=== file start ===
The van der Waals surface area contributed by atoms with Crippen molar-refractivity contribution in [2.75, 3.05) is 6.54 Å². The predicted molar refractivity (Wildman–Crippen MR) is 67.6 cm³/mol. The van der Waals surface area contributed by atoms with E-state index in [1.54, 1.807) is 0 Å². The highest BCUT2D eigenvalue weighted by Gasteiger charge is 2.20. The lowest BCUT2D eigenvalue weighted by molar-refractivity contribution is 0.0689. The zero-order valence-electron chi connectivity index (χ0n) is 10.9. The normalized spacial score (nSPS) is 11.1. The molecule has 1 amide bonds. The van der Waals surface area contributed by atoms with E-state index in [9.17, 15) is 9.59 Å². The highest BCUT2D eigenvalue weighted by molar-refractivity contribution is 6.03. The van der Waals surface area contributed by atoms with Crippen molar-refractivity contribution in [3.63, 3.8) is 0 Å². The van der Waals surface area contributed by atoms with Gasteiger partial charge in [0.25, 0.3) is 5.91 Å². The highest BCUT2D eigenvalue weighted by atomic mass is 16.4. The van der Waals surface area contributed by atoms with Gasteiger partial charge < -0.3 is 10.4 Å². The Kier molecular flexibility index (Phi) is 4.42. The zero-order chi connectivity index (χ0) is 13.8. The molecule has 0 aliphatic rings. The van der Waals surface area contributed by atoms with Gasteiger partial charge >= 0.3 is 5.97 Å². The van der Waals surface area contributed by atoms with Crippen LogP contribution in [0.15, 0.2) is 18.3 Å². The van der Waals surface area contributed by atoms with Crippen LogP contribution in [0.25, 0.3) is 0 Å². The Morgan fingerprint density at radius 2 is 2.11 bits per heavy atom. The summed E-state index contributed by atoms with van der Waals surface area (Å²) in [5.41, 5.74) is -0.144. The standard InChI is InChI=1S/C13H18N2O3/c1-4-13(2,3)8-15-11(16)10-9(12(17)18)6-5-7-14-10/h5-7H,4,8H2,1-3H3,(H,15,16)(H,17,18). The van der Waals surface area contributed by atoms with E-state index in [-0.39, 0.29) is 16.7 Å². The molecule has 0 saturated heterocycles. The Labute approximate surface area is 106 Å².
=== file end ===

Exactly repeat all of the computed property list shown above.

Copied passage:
The van der Waals surface area contributed by atoms with Crippen molar-refractivity contribution in [2.75, 3.05) is 6.54 Å². The predicted molar refractivity (Wildman–Crippen MR) is 67.6 cm³/mol. The van der Waals surface area contributed by atoms with E-state index in [1.54, 1.807) is 0 Å². The highest BCUT2D eigenvalue weighted by Gasteiger charge is 2.20. The lowest BCUT2D eigenvalue weighted by molar-refractivity contribution is 0.0689. The zero-order valence-electron chi connectivity index (χ0n) is 10.9. The normalized spacial score (nSPS) is 11.1. The molecule has 1 amide bonds. The van der Waals surface area contributed by atoms with E-state index in [9.17, 15) is 9.59 Å². The highest BCUT2D eigenvalue weighted by molar-refractivity contribution is 6.03. The van der Waals surface area contributed by atoms with Crippen molar-refractivity contribution in [3.63, 3.8) is 0 Å². The van der Waals surface area contributed by atoms with Gasteiger partial charge in [0.25, 0.3) is 5.91 Å². The highest BCUT2D eigenvalue weighted by atomic mass is 16.4. The van der Waals surface area contributed by atoms with Gasteiger partial charge < -0.3 is 10.4 Å². The Kier molecular flexibility index (Phi) is 4.42. The zero-order chi connectivity index (χ0) is 13.8. The molecule has 0 aliphatic rings. The van der Waals surface area contributed by atoms with Gasteiger partial charge >= 0.3 is 5.97 Å². The van der Waals surface area contributed by atoms with Crippen LogP contribution in [0.15, 0.2) is 18.3 Å². The van der Waals surface area contributed by atoms with Crippen LogP contribution in [0.25, 0.3) is 0 Å². The Morgan fingerprint density at radius 2 is 2.11 bits per heavy atom. The summed E-state index contributed by atoms with van der Waals surface area (Å²) in [5.41, 5.74) is -0.144. The standard InChI is InChI=1S/C13H18N2O3/c1-4-13(2,3)8-15-11(16)10-9(12(17)18)6-5-7-14-10/h5-7H,4,8H2,1-3H3,(H,15,16)(H,17,18). The van der Waals surface area contributed by atoms with E-state index in [-0.39, 0.29) is 16.7 Å². The molecule has 0 saturated heterocycles. The Labute approximate surface area is 106 Å².